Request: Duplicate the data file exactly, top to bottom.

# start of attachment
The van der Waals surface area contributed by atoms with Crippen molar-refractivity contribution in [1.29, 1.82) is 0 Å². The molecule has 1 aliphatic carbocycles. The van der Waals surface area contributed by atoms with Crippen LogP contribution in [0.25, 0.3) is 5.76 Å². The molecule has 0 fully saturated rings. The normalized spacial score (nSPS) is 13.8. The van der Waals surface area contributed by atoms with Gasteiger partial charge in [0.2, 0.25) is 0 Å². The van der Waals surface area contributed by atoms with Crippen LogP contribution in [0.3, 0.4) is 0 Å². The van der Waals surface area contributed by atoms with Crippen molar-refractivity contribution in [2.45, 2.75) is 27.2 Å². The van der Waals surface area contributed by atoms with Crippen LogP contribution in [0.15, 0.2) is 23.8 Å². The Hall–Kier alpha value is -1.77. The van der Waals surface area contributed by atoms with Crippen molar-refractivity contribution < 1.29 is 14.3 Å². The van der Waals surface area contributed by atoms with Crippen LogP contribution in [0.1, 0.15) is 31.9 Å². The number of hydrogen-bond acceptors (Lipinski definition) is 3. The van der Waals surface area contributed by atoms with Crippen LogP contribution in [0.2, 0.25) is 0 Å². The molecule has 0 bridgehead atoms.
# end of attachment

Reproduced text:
The van der Waals surface area contributed by atoms with Crippen molar-refractivity contribution in [1.29, 1.82) is 0 Å². The molecule has 1 aliphatic carbocycles. The van der Waals surface area contributed by atoms with Crippen LogP contribution in [0.25, 0.3) is 5.76 Å². The molecule has 0 fully saturated rings. The normalized spacial score (nSPS) is 13.8. The van der Waals surface area contributed by atoms with Gasteiger partial charge in [0.2, 0.25) is 0 Å². The van der Waals surface area contributed by atoms with Crippen LogP contribution in [0.3, 0.4) is 0 Å². The van der Waals surface area contributed by atoms with Crippen molar-refractivity contribution in [2.45, 2.75) is 27.2 Å². The van der Waals surface area contributed by atoms with Crippen LogP contribution in [0.15, 0.2) is 23.8 Å². The Hall–Kier alpha value is -1.77. The van der Waals surface area contributed by atoms with Crippen molar-refractivity contribution < 1.29 is 14.3 Å². The van der Waals surface area contributed by atoms with Crippen LogP contribution in [0.1, 0.15) is 31.9 Å². The number of hydrogen-bond acceptors (Lipinski definition) is 3. The van der Waals surface area contributed by atoms with Crippen LogP contribution in [0.2, 0.25) is 0 Å². The molecule has 0 bridgehead atoms.